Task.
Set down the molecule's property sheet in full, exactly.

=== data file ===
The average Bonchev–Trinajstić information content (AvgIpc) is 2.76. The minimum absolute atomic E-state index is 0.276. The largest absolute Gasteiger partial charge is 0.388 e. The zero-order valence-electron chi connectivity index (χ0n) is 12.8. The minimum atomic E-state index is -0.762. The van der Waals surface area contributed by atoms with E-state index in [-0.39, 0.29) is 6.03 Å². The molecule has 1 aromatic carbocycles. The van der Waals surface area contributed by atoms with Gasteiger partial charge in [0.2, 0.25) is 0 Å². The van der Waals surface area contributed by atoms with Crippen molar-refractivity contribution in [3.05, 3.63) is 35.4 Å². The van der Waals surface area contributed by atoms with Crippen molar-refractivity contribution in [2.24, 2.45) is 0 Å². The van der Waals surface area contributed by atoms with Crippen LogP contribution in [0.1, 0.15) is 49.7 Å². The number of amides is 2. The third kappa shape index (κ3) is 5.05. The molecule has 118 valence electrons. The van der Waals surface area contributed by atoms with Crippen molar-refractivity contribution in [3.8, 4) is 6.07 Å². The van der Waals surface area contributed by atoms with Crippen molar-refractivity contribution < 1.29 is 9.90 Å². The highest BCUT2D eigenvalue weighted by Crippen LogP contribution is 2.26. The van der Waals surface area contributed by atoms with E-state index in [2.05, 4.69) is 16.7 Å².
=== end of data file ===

The average Bonchev–Trinajstić information content (AvgIpc) is 2.76. The minimum absolute atomic E-state index is 0.276. The largest absolute Gasteiger partial charge is 0.388 e. The zero-order valence-electron chi connectivity index (χ0n) is 12.8. The minimum atomic E-state index is -0.762. The van der Waals surface area contributed by atoms with E-state index in [-0.39, 0.29) is 6.03 Å². The molecule has 1 aromatic carbocycles. The van der Waals surface area contributed by atoms with Gasteiger partial charge in [0.2, 0.25) is 0 Å². The van der Waals surface area contributed by atoms with Crippen molar-refractivity contribution in [3.05, 3.63) is 35.4 Å². The van der Waals surface area contributed by atoms with Crippen molar-refractivity contribution in [2.24, 2.45) is 0 Å². The van der Waals surface area contributed by atoms with Crippen LogP contribution in [0.1, 0.15) is 49.7 Å². The number of amides is 2. The third kappa shape index (κ3) is 5.05. The molecule has 118 valence electrons. The van der Waals surface area contributed by atoms with Crippen molar-refractivity contribution in [3.8, 4) is 6.07 Å². The van der Waals surface area contributed by atoms with Crippen molar-refractivity contribution < 1.29 is 9.90 Å². The highest BCUT2D eigenvalue weighted by Crippen LogP contribution is 2.26. The van der Waals surface area contributed by atoms with E-state index in [2.05, 4.69) is 16.7 Å².